Think horse meat is bad? You should try pink slime An eye-opening and explosive journey into the secretive world of the processed food giants
Michael Moss is a Pulitzer Prize-winning reporter with the investigations group of The New York Times.
Michael Moss has brilliantly exposed the systematic venality of Big
Food. This book will confirm all your worst suspicions about the
lengths big food companies go to to keep us hooked on junk. *
Joanna Blythman, bestselling author of Shopped and Bad Food Britain
What happens when one of the country's great investigative reporters infiltrates the most disastrous cartel of modern times: a processed food industry that's making a fortune by slowly poisoning an unwitting population? You get this terrific, powerfully written book, jammed with startling disclosures, jaw-dropping confessions and, importantly, the charting of a path to a better, healthier future. This book should be read by anyone who tears a shiny wrapper and opens wide. That's all of us. * Ron Suskind, Pulitzer Prize-winning author of Confidence Men: Wall Street, Washington, and the Education of a President *
A mouth-watering, gut-wrenching look at the food we hate to love * Publishers Weekly *
A shocking, galvanising manifesto against the corporations manipulating nutrition to fatten their bottom line-one of the most important books of the year * Kirkus Reviews, starred review *
In this meticulously researched book, Michael Moss tells the chilling story of how the food giants have seduced everyone in this country. He understands a vital and terrifying truth: that we are not just eating fast food when we succumb to the siren song of sugar, fat, and salt. We are fundamentally changing our lives-and the world around us. * Alice Waters *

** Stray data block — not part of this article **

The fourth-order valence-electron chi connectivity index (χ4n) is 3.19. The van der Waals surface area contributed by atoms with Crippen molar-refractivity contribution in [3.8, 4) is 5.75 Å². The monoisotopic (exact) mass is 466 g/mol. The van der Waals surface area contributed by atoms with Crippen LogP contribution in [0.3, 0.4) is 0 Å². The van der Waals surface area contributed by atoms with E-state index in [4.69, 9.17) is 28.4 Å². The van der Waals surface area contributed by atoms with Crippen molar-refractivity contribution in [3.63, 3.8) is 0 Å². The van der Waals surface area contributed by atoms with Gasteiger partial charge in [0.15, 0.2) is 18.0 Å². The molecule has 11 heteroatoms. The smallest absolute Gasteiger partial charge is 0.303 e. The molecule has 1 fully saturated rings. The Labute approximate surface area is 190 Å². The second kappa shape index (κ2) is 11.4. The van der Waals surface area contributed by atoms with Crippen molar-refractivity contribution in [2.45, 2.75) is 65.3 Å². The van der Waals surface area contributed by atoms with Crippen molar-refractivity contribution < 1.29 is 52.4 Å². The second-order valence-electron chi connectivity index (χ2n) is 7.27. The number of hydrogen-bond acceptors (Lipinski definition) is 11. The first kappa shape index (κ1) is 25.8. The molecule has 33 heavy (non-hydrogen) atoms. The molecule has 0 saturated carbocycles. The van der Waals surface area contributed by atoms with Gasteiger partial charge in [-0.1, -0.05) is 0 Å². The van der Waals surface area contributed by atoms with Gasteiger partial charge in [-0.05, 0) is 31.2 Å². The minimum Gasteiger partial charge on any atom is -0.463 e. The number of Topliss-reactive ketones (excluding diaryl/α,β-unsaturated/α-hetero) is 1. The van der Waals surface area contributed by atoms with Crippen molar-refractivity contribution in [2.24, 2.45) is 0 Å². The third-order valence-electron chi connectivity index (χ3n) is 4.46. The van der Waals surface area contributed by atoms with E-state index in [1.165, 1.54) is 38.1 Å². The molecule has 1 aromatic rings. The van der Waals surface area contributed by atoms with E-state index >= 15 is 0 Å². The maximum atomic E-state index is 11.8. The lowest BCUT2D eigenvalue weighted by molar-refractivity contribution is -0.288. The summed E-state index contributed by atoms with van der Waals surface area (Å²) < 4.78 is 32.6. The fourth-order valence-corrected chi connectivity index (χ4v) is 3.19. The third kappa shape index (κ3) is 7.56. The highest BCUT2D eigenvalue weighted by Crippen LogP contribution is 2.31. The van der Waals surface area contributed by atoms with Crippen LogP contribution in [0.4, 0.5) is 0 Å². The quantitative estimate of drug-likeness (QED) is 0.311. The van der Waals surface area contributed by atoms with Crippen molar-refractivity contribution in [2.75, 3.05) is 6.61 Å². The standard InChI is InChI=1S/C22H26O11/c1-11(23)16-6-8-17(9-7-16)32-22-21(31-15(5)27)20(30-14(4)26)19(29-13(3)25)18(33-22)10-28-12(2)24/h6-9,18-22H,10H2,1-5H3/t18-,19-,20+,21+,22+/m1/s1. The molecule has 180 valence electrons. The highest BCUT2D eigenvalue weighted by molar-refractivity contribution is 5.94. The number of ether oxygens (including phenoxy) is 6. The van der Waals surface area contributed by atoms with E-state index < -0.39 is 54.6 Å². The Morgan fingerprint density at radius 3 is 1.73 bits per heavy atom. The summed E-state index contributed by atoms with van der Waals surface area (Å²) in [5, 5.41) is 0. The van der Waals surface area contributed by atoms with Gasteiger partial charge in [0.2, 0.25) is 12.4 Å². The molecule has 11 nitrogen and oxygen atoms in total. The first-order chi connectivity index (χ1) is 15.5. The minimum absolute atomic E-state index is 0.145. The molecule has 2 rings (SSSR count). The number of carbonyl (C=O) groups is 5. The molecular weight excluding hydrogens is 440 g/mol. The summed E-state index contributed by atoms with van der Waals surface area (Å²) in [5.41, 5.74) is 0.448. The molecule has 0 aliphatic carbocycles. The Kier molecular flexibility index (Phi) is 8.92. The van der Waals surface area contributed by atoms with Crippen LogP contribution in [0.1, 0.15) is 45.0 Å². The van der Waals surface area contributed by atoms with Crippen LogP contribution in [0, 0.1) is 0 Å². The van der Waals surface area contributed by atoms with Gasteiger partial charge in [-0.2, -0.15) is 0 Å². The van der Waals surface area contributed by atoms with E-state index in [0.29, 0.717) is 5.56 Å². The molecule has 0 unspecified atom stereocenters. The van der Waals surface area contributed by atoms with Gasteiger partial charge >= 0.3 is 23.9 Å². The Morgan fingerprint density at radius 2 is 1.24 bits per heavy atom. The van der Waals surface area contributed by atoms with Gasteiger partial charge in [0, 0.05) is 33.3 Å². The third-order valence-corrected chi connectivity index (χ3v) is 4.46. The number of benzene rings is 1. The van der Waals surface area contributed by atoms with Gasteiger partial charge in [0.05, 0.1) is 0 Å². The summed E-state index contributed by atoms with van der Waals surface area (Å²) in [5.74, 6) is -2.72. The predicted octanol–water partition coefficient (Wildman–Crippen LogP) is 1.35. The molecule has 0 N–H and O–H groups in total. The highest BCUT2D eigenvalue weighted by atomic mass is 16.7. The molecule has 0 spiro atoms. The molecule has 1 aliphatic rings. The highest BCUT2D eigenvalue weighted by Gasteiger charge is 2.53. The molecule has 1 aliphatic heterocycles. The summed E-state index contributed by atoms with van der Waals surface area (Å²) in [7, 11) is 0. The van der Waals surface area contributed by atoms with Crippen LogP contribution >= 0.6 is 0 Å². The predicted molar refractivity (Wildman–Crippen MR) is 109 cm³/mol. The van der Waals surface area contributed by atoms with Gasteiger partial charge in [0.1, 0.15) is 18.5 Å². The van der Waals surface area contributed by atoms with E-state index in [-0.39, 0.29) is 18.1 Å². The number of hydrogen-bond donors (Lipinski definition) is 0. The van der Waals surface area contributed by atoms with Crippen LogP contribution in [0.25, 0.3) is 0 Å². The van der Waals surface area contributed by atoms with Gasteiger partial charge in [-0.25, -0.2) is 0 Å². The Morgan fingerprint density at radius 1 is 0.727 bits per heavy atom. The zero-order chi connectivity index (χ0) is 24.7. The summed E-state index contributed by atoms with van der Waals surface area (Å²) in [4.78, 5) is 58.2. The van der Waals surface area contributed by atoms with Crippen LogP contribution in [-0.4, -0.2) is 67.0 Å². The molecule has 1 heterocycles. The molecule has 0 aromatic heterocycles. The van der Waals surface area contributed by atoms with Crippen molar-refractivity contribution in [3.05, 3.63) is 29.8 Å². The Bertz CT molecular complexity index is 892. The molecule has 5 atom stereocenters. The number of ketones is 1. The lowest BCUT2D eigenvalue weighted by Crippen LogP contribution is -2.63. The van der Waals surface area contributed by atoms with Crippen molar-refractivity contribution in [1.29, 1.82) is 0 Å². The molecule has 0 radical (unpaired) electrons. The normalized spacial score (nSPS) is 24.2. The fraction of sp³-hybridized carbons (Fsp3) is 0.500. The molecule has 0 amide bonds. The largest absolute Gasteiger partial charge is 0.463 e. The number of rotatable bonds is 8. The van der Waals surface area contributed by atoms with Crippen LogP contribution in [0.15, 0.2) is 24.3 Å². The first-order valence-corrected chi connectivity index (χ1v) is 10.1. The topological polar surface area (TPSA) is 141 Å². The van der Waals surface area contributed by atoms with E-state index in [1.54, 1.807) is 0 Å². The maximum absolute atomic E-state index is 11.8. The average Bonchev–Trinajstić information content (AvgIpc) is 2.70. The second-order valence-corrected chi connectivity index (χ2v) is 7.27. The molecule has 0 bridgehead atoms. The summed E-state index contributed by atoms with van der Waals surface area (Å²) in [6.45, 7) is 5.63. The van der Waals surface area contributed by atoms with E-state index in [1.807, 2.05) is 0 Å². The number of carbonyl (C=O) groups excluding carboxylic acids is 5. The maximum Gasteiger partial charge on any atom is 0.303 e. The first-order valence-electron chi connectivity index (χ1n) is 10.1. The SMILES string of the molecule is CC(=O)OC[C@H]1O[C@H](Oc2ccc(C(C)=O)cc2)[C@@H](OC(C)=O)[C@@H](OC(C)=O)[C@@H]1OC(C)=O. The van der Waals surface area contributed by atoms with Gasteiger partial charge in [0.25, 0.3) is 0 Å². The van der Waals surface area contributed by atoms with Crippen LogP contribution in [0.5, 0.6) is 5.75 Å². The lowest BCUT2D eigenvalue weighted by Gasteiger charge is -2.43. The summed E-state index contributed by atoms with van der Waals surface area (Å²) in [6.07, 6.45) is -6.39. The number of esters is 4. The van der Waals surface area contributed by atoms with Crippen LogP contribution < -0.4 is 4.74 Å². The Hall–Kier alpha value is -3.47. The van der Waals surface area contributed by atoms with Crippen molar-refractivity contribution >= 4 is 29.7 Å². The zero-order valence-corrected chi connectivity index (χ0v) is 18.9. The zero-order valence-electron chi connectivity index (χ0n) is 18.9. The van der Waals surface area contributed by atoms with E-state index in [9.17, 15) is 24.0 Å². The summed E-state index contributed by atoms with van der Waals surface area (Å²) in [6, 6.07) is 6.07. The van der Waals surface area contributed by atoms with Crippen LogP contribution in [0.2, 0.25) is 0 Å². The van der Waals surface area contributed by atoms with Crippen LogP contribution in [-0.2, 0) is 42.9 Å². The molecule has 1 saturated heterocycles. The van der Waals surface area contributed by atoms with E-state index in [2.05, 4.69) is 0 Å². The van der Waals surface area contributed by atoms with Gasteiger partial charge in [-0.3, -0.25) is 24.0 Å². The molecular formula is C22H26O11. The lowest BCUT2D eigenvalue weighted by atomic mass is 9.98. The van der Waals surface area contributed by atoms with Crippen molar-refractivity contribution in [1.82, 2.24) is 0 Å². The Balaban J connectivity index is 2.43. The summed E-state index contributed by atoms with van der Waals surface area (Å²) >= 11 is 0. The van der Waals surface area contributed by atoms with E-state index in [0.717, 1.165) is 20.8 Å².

Reporter Moss, who won a Pulitzer Prize for his New York Times investigation of the dangers of contaminated meat, offers a thorough account of the processed-food industry's extensive efforts to dominate the American diet and increase consumption of its products, despite health concerns. He explains that in the 1940s, convenience foods were a novel idea, but their quick success led to an ongoing race among companies to outsell their competitors. Moss traces the development of some of the most famous products and the companies that developed them, including General Foods, Kellogg, Coca-Cola, Kraft, and Nestle. The text states that since its inception, the food industry has spent millions of dollars researching brain chemistry, "bliss points," and marketing techniques. Focusing on sugar, fat, and salt, the three pillars of processed foods, Moss illustrates how these ingredients have been calculated and engineered to create foods that consumers crave. -VERDICT Through exhaustive research and insider information, Moss achieves his goal of shining a light on the insidious tactics of the food industry. Readers of food lit and exposes will not want to miss this one.-Melissa Stoeger, Deerfield P.L., IL (c) Copyright 2013. Library Journals LLC, a wholly owned subsidiary of Media Source, Inc. No redistribution permitted.